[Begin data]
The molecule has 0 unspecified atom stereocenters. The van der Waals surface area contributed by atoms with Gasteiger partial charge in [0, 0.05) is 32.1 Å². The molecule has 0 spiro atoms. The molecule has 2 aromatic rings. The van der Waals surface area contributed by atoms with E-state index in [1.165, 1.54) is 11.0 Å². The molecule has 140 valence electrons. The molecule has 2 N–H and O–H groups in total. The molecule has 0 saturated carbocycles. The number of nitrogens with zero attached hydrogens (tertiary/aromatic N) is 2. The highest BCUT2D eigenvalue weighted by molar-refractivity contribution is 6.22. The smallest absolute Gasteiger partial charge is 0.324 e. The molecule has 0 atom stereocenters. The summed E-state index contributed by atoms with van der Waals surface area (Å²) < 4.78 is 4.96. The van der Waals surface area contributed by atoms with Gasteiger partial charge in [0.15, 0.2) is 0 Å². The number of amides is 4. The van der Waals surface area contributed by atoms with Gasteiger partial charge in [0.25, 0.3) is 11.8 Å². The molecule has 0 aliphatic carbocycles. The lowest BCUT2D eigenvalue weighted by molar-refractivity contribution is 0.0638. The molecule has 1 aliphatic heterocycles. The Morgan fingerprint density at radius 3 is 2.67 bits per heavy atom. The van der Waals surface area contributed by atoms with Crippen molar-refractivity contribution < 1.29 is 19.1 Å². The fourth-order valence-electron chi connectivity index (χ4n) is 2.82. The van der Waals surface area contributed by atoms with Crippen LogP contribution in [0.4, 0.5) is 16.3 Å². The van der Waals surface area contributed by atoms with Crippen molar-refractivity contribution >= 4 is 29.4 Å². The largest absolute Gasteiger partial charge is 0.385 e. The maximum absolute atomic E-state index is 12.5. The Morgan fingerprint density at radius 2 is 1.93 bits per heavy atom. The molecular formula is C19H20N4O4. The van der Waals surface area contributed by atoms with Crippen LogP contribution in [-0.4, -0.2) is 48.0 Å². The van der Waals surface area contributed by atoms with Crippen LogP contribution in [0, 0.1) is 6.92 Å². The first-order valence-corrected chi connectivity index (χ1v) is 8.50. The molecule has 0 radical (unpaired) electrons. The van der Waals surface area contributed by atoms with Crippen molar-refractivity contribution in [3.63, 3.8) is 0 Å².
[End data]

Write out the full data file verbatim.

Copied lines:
The molecule has 0 unspecified atom stereocenters. The van der Waals surface area contributed by atoms with Gasteiger partial charge in [0, 0.05) is 32.1 Å². The molecule has 0 spiro atoms. The molecule has 2 aromatic rings. The van der Waals surface area contributed by atoms with E-state index in [1.165, 1.54) is 11.0 Å². The molecule has 140 valence electrons. The molecule has 2 N–H and O–H groups in total. The molecule has 0 saturated carbocycles. The number of nitrogens with zero attached hydrogens (tertiary/aromatic N) is 2. The highest BCUT2D eigenvalue weighted by molar-refractivity contribution is 6.22. The smallest absolute Gasteiger partial charge is 0.324 e. The molecule has 0 atom stereocenters. The summed E-state index contributed by atoms with van der Waals surface area (Å²) < 4.78 is 4.96. The van der Waals surface area contributed by atoms with Gasteiger partial charge in [0.15, 0.2) is 0 Å². The number of amides is 4. The van der Waals surface area contributed by atoms with Gasteiger partial charge in [0.25, 0.3) is 11.8 Å². The molecule has 0 aliphatic carbocycles. The lowest BCUT2D eigenvalue weighted by molar-refractivity contribution is 0.0638. The molecule has 1 aliphatic heterocycles. The Morgan fingerprint density at radius 3 is 2.67 bits per heavy atom. The van der Waals surface area contributed by atoms with Crippen molar-refractivity contribution < 1.29 is 19.1 Å². The fourth-order valence-electron chi connectivity index (χ4n) is 2.82. The van der Waals surface area contributed by atoms with Crippen LogP contribution in [0.4, 0.5) is 16.3 Å². The van der Waals surface area contributed by atoms with Crippen molar-refractivity contribution >= 4 is 29.4 Å². The largest absolute Gasteiger partial charge is 0.385 e. The maximum absolute atomic E-state index is 12.5. The Morgan fingerprint density at radius 2 is 1.93 bits per heavy atom. The molecular formula is C19H20N4O4. The van der Waals surface area contributed by atoms with Crippen LogP contribution in [-0.4, -0.2) is 48.0 Å². The van der Waals surface area contributed by atoms with Crippen LogP contribution in [0, 0.1) is 6.92 Å². The first-order valence-corrected chi connectivity index (χ1v) is 8.50. The molecule has 0 radical (unpaired) electrons. The van der Waals surface area contributed by atoms with Crippen molar-refractivity contribution in [3.63, 3.8) is 0 Å².